One book, more than any other in the world, symbolises…
Today is #WorldGinDay. A day to celebrate gin. I like this. Anybody know when #WorldBiscuitDay is held?
Last year I dragged Mr B to the Good Food Show in Birmingham. We had a great day. Mostly because in the Press Room at the beginning (what? Oh yes, darling. All days out now involve a Press Room or we just don’t get out of bed) of the day we heard a lovely talk from Tom of Warner Edwards. A new gin company on the block. Making gin so good you can drink it neat. It set the tone for whole day and when we found their stand I didn’t really want to leave.
In fact we only left when I had been promised that we could visit and see gin being made.
Now I have a confession to make here. Up to that point I didn’t like gin. The closest I have got to gin is when it is in a Martini. Did you know I like Martini? You may not have noticed. Anyway. I didn’t drink gin. But as I learnt that day, it is the tonic I don’t like, not the gin. Gin and lemonade? Hello. Gin with elderflower or cucumber? Double hello.
With that in mind we decided to go and visit these boys in their distillery in Northamptonshire. Oh and if it involves a day out and gin you have to go with that Mammasaurus. You can’t do something gin related and not involve Annie. It’s law, what with her being Chief Gin Monkey.
We arrived and after a swift cuppa Tom showed us all there is to know about making gin in a converted farm building in middle England. Air miles for this product are virtually nil, the water comes from one of the springs on the farm’s land.
The ethanol is shipped in (there are strict rules and regulations on the selling and storage of this product.
There is an ancient law that says you may not produce ethanol and gin in the same still. So if you are in the business of making gin, you need to buy your ethanol in. The same rules don’t apply to brandy or vodka production. Gin is much easier to make and could be lethal so it was felt this was a good way to regulate production, and safeguard the public. The side effect of that is that these days HMRC controls very carefully the supply of ethanol as they collect their duty at the point of production. And even though gin production is much safer these days clearly HMRC are in no rush to relax these rules.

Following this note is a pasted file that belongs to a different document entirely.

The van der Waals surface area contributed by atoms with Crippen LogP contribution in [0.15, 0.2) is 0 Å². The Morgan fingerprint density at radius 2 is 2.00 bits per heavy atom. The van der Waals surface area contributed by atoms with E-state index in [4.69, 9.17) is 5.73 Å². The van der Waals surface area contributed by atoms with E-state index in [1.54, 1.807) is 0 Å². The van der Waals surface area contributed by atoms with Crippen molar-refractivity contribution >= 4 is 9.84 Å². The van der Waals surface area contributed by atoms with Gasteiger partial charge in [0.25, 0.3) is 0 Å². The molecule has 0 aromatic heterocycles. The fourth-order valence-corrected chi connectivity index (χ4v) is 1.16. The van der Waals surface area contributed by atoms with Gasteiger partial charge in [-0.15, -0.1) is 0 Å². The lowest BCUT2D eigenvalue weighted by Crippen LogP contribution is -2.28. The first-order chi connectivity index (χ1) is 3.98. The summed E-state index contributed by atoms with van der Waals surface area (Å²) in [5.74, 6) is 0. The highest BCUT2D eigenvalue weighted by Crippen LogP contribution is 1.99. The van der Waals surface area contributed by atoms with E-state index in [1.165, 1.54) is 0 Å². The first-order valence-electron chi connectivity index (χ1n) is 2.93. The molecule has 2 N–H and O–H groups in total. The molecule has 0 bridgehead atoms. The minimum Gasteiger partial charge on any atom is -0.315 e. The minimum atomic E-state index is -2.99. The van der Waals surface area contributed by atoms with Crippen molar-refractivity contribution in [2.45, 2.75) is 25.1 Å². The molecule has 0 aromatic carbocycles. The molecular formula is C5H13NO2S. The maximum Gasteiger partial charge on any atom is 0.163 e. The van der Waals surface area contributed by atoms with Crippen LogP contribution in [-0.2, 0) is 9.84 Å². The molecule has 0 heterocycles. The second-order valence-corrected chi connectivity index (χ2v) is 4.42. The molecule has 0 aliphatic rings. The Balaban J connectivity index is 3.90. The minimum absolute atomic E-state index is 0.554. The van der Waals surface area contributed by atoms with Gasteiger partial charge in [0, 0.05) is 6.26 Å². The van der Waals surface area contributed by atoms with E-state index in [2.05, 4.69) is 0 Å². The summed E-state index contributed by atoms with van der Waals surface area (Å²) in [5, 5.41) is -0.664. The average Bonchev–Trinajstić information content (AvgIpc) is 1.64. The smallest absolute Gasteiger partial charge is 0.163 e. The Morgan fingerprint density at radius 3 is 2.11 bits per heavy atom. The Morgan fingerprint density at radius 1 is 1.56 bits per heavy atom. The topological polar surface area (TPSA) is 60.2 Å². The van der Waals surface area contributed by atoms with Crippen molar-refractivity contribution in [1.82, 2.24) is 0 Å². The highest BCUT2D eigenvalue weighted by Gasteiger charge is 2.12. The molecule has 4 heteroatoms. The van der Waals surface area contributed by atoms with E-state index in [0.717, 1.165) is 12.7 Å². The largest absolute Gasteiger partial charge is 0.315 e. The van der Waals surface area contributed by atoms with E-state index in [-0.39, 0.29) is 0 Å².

Now I have a confession to make. I once tried to make alcohol. For a number of reasons this was a mistake. First off it involved a sturdy rubber bin and lots of oranges. I was in a country where alcohol in any form is banned, even in mouthwash. Possession can lead to deportation. Or worse. I am serious. My surname was Brewin. My parents owned a very successful vineyard in France making award winning wine. I was a Daily Mail headline waiting to happen. And that nearly happened when I didn’t realise that you had to leave the bin lid off when you are fermenting hooch. I didn’t. I pushed it on firmly and left for three weeks as instructed.
Have you ever seen a rubber dustbin that was upright so distorted from build up of gasses whilst fermenting that it resembles a giant football? No. Nor had I to up to that point.
So yeah, I know something about lethal alcohol production and know to leave it to the experts like Warner Edwards.
Their still was a thing of absolute beauty and I wish I could convey to you the smell of the mash in the bottom of it. This was the left overs from the last production and smelled like the most amazing Christmas pudding you ever smelled. If I could have shoved my face in there, believe me I would.
There were lots of lovely touches of history closer to home as we heard how the building itself had been an old barn and in fact Tom had celebrated his 12th birthday there. The table that was used for cutting the wire to go around the neck had been his granny’s. And simply has two marks on it, one saying “long” and one saying “short” to show where the wire should be cut. The bottles are dipped in wax kept warm in a slow cooker in the corner. They need to cut ribbon to a certain length and this measured using a magazine that had been in the office when they started a couple of years ago as its length is the perfect size.
Warner Edwards might have only been in production of eighteen months but it is already steeped in history and I love that.
Suffice to say we had an amazing couple of hours learning about gin and how to make and sell it. If you are ever in Northampton do look the boys up and give them a call to see if you can have a peek at what they do.
They have samples so make sure you are passing in a taxi.
The gin is available to buy on their website in a few different flavours, from £33 and in select retailers.